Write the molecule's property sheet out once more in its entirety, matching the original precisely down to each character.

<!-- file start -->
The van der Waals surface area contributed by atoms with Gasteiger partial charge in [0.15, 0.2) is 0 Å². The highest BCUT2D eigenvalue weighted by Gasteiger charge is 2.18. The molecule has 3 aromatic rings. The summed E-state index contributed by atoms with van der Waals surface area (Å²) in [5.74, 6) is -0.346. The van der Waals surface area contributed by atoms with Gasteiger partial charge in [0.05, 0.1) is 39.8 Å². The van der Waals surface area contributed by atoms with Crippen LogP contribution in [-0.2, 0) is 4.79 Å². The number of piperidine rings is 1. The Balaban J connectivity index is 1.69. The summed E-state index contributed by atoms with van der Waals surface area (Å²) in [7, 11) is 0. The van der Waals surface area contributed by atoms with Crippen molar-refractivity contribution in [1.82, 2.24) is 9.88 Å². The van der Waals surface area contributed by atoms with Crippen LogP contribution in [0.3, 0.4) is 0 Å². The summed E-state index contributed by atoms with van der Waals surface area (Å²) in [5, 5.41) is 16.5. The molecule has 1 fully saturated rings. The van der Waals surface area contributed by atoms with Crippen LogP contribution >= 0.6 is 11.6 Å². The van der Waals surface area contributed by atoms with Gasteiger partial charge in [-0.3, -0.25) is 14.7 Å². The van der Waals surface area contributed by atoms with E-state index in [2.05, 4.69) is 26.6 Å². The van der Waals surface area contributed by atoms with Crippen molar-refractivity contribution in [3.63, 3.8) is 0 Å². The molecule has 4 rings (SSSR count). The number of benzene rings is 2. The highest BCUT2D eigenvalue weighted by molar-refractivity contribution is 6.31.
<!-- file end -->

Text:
The van der Waals surface area contributed by atoms with Gasteiger partial charge in [0.15, 0.2) is 0 Å². The highest BCUT2D eigenvalue weighted by Gasteiger charge is 2.18. The molecule has 3 aromatic rings. The summed E-state index contributed by atoms with van der Waals surface area (Å²) in [5.74, 6) is -0.346. The van der Waals surface area contributed by atoms with Gasteiger partial charge in [0.05, 0.1) is 39.8 Å². The van der Waals surface area contributed by atoms with Crippen LogP contribution in [-0.2, 0) is 4.79 Å². The number of piperidine rings is 1. The Balaban J connectivity index is 1.69. The summed E-state index contributed by atoms with van der Waals surface area (Å²) in [7, 11) is 0. The van der Waals surface area contributed by atoms with Crippen molar-refractivity contribution in [1.82, 2.24) is 9.88 Å². The van der Waals surface area contributed by atoms with Crippen LogP contribution in [0.3, 0.4) is 0 Å². The summed E-state index contributed by atoms with van der Waals surface area (Å²) in [5, 5.41) is 16.5. The molecule has 1 fully saturated rings. The van der Waals surface area contributed by atoms with Crippen LogP contribution >= 0.6 is 11.6 Å². The van der Waals surface area contributed by atoms with Gasteiger partial charge in [-0.3, -0.25) is 14.7 Å². The van der Waals surface area contributed by atoms with E-state index in [2.05, 4.69) is 26.6 Å². The van der Waals surface area contributed by atoms with Crippen molar-refractivity contribution in [3.63, 3.8) is 0 Å². The molecule has 4 rings (SSSR count). The number of benzene rings is 2. The highest BCUT2D eigenvalue weighted by molar-refractivity contribution is 6.31.